“The committee needs to, without ever doing over partisan electioneering, make clear that November is a bipartisan referendum,” Eisen said. “Are we going to have democracy in our country or Trumpery?”
Eisen was the lone voice among those HuffPost talked to to list electoral outcomes as a measure of success for the committee. Others were explicit in stating the opposite.
“I do not think the hearings should be measured by whether Democrats keep control of Congress,” Weiner said.
But electoral outcomes are a fair measure of success. The reason for this circles back to what the retired conservative judge Luttig said on Thursday. Trump and many in the Republican Party intend on running the exact same playbook to steal the election in 2024 if they do not win an Electoral College majority. In fact, numerous crucial elections for positions that will have power over the certification of elections in key swing states feature Republican candidates who are expressly running on a platform of not certifying election wins by Democrats.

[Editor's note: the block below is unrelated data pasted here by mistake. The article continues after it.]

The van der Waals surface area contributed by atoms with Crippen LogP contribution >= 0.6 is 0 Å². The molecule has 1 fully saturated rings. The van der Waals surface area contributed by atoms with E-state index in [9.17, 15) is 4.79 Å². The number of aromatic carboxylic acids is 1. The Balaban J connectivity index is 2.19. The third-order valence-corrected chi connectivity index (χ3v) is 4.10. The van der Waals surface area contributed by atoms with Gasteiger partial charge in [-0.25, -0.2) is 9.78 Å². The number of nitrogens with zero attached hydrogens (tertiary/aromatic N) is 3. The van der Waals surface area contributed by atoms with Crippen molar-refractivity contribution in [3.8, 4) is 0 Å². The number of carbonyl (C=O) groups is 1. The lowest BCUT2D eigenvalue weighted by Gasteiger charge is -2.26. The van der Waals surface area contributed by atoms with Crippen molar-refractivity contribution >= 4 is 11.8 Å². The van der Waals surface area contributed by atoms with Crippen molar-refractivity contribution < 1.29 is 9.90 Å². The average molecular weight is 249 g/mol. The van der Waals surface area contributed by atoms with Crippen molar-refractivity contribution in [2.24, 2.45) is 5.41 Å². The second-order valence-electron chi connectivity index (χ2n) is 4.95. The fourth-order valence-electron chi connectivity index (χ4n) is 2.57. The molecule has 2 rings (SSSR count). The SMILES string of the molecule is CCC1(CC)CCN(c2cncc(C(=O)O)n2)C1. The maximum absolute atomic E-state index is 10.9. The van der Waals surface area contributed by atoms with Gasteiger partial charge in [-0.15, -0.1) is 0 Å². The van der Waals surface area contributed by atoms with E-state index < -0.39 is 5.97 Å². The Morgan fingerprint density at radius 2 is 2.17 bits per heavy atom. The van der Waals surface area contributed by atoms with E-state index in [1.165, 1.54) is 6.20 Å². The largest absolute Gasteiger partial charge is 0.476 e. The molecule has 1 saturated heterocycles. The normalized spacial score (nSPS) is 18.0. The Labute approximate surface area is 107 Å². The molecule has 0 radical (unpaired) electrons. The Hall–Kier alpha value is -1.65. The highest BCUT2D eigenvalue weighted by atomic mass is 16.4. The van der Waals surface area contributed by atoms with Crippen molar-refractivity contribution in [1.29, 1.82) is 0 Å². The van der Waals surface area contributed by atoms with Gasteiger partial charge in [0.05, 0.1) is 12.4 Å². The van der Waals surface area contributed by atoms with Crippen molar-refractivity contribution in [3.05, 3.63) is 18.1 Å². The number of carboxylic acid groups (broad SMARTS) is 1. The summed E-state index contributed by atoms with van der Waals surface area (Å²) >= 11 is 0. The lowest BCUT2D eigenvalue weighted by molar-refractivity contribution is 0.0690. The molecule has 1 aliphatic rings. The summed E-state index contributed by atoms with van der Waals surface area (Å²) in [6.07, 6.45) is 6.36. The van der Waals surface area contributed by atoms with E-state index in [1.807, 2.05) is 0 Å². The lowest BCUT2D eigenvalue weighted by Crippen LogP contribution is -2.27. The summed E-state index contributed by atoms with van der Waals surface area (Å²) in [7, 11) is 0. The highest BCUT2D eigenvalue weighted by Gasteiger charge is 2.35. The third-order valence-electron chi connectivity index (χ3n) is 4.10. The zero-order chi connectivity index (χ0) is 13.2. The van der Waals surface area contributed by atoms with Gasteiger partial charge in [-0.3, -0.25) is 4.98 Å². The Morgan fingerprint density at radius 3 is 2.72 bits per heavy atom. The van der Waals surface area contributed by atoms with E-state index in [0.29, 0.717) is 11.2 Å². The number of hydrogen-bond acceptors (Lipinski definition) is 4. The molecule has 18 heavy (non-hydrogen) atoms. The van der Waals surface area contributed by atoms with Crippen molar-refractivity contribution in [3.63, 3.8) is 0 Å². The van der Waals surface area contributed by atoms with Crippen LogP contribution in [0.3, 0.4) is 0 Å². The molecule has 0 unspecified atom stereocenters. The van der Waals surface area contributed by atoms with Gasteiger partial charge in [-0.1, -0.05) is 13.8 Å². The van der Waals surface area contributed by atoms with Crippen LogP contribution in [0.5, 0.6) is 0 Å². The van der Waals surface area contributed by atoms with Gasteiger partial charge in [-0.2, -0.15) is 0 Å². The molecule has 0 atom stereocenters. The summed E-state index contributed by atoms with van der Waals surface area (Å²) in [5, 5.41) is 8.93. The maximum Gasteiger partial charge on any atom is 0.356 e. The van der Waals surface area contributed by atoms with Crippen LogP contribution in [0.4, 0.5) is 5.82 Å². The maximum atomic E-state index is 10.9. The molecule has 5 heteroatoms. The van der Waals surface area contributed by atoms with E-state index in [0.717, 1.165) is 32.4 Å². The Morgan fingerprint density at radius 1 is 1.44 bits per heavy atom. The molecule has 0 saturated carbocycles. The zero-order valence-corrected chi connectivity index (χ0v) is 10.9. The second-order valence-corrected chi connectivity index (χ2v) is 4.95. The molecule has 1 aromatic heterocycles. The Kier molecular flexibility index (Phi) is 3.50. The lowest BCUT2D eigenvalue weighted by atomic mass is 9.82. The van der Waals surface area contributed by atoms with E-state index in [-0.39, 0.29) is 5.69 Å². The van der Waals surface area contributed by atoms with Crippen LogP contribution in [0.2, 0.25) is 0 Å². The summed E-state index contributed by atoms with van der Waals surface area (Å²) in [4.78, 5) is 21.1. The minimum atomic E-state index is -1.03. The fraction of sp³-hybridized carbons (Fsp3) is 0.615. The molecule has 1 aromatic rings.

Some of these GOP candidates, like Doug Mastriano, the Republican gubernatorial nominee in Pennsylvania, and Ryan Kelly, the poll leader for the Republican gubernatorial nomination in Michigan, were at the Capitol on Jan. 6. Kelly was indicted and arrested on Jun. 9 for entering the Capitol grounds, which he saw as a boon for his campaign.